My site’s still young, so the content isn’t yet where it needs to be for this to happen, but I’m hoping that keeping it as a goal in the back of my mind will help drive me to do my best work possible.

    1. Thanks for sharing Sarah. I’ve paid attention to the “wow” metric before myself, although never formally. Do you think it can be measured formally from week to week to tell you if your content is accomplishing what you want it to? It’s definitely a measure of reader satisfaction.

    2. I guess I’m thinking more month-to-month. Basically, take the number of personal messages I receive from readers compared to the total monthly unique visitors to the site. If it goes up, I’m doing something right :)

      Not super sophisticated, but it should help me to gauge whether or not I’m track.

    3. The fact remain that commenting is very effective only if you know how to use it to your advantage because am using it on my blog and is doing wonder. the other thing to know is that to help the site doing will and moving forward you have to get how to earn for such site. making money with your site is not bad as people use to say just that don’t focus to much on making money but instead focus more on how to transform the site and your hardwork will surely earn you.

  2. Great post! I loved the priority breakdown example from ThinkTraffic you listed there – it’s nice to have a visual for what we could shoot for. Vanity metrics has definitely been a conversation among my team, especially as we’re in the process of building our first product. It’s tempting to want to play the “Twitter fishing game” to build followers in hopes of having them click on links, but I loved how you boil down the focus to valuable content + networking + hustle. Thanks for this – I’ll share with my team!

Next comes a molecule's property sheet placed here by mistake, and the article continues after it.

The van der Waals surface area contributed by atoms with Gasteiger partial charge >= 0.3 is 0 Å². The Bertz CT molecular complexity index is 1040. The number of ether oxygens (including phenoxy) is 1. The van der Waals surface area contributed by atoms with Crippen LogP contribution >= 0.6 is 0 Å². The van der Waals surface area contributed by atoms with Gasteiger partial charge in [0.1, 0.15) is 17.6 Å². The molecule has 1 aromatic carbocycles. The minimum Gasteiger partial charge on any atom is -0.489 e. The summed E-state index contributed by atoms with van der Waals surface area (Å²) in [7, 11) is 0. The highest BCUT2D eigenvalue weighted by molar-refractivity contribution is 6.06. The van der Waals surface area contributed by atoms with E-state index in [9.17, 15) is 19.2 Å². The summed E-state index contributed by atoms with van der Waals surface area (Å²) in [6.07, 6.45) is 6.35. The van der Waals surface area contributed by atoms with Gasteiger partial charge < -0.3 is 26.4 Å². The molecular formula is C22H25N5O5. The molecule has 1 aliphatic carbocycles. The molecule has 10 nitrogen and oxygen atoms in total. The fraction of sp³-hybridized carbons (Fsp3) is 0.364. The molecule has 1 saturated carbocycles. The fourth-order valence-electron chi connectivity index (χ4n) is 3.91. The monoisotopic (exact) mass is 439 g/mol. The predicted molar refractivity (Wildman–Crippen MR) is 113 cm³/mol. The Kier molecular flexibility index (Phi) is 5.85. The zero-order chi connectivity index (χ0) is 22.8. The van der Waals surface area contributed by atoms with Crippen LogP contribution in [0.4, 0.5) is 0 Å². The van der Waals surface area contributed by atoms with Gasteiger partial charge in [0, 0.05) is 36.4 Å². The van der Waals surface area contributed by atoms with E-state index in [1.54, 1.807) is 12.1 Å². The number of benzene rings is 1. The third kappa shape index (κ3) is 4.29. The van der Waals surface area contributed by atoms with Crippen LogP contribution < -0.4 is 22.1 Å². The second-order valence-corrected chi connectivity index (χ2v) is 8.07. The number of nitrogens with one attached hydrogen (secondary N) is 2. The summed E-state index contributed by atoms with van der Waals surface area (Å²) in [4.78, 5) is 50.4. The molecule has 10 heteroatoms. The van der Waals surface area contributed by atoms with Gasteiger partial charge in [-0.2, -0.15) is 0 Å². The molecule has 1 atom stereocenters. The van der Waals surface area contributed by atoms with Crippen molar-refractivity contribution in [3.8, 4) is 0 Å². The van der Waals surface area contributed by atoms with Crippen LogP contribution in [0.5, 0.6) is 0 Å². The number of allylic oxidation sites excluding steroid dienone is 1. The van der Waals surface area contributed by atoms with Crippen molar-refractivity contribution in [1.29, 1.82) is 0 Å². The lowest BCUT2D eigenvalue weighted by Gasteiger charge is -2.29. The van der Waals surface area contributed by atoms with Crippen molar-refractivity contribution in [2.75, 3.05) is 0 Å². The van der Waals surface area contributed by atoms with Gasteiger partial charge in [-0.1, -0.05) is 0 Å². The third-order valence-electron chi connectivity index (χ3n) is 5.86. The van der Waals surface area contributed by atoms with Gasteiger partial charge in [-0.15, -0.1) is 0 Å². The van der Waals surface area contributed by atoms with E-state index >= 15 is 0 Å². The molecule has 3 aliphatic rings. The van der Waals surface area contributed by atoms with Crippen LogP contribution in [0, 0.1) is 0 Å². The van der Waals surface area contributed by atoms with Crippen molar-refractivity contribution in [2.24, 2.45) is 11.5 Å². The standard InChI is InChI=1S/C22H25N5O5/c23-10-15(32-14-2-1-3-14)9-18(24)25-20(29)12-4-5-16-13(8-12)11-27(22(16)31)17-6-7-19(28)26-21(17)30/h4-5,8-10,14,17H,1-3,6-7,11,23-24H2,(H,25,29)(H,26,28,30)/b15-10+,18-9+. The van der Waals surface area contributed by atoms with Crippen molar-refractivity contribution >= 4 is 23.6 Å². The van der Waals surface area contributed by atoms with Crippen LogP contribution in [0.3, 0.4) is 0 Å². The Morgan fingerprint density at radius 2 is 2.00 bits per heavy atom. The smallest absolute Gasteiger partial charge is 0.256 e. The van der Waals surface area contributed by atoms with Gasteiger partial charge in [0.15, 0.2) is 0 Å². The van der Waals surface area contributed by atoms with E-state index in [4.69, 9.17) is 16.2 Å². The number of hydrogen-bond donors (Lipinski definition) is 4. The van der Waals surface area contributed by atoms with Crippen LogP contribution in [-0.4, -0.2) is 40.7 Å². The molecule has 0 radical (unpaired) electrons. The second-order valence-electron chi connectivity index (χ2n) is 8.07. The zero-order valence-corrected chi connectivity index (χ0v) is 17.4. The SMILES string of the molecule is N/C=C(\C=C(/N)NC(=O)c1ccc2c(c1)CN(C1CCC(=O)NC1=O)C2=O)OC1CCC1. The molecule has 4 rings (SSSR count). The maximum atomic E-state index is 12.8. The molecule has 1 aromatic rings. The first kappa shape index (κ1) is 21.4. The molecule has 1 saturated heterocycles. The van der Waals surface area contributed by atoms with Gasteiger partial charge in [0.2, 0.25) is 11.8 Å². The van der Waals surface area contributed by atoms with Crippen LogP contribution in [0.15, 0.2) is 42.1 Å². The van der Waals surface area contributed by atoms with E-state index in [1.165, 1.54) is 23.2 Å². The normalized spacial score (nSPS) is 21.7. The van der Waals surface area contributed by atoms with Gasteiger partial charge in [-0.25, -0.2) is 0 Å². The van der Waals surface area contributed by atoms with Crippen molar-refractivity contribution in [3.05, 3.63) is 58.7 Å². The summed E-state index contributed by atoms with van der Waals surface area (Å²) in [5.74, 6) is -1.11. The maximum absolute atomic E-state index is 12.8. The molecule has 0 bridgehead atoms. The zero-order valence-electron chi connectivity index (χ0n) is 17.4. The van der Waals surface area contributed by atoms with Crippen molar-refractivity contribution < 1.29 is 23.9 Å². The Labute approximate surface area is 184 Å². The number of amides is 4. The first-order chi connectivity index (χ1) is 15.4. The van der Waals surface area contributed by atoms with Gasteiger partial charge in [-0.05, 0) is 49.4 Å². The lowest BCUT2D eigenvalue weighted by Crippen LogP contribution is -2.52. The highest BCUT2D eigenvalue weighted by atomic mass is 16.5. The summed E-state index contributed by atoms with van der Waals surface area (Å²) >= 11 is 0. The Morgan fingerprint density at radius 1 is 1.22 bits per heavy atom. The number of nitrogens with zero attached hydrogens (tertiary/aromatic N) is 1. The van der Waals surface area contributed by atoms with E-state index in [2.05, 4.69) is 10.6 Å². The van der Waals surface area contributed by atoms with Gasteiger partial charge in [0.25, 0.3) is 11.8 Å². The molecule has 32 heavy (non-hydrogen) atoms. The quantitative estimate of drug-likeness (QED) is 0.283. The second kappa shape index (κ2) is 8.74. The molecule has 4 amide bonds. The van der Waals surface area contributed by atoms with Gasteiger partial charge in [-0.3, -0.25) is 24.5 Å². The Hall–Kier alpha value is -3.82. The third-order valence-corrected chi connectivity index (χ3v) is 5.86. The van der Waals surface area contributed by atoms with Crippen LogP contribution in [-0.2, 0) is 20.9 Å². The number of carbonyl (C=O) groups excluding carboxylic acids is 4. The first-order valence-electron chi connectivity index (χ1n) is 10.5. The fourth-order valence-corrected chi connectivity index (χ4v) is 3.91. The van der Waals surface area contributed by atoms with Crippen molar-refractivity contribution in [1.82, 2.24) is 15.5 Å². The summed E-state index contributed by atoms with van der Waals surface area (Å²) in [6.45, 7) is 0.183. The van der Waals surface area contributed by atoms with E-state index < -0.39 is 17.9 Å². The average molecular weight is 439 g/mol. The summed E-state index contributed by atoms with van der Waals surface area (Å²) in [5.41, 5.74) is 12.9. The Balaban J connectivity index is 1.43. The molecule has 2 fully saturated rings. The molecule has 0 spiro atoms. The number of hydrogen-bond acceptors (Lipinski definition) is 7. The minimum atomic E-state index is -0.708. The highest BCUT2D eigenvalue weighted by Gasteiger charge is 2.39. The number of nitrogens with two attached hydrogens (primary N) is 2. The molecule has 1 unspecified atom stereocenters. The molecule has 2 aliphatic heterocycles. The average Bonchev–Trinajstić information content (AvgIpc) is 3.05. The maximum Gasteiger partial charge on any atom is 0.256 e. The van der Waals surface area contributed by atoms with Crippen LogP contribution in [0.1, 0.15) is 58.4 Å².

3. Excellent post to start the new year with Corbett,

    I can’t agree with you more. Social media accomplishments are a good way to fool yourself into thinking you are doing something.

    You’re like “Yippeee, they just retweeted me”

    Meanwhile your business cannot thrive without fundamentals in place.

    The question remains how many new leads came in today, how many are qualified, how many ads/sales pieces/etc went out?

  4. Not only i like to solve problems, I like to make a difference in the web, empowering People to have more for less if you do that money shall come , Traffic should build authority, presence and trust those are the three things i look up for

  5. True, much harder to measure those though. Bit scary haha

    Need to learn Google Analytics well for that (if you use those). But if you nail those, get to know your stats and then work to improve them then you could be killin’ it. Hopefully I can get there and become good at it in 2013.

    Another tool similar to Geckboards is btw.

  6. Thanks Corbett, Vanity metrics are truly dangerous, I learned that the last year when doing my blog.

    Every time I posted a blog post I saw the metrics go up, so I started posting even 3 times a day to ramp it up and trying to get more visitors, but as you said, traffic itself is not that great. Did the same for Facebook Likes, and it’s horrible.

    In my case is better to find people who could need my help and actually do something for them :)

  7. My site only generates revenue if there’s traffic. It has to be the right kind of traffic, but the more traffic, the more money.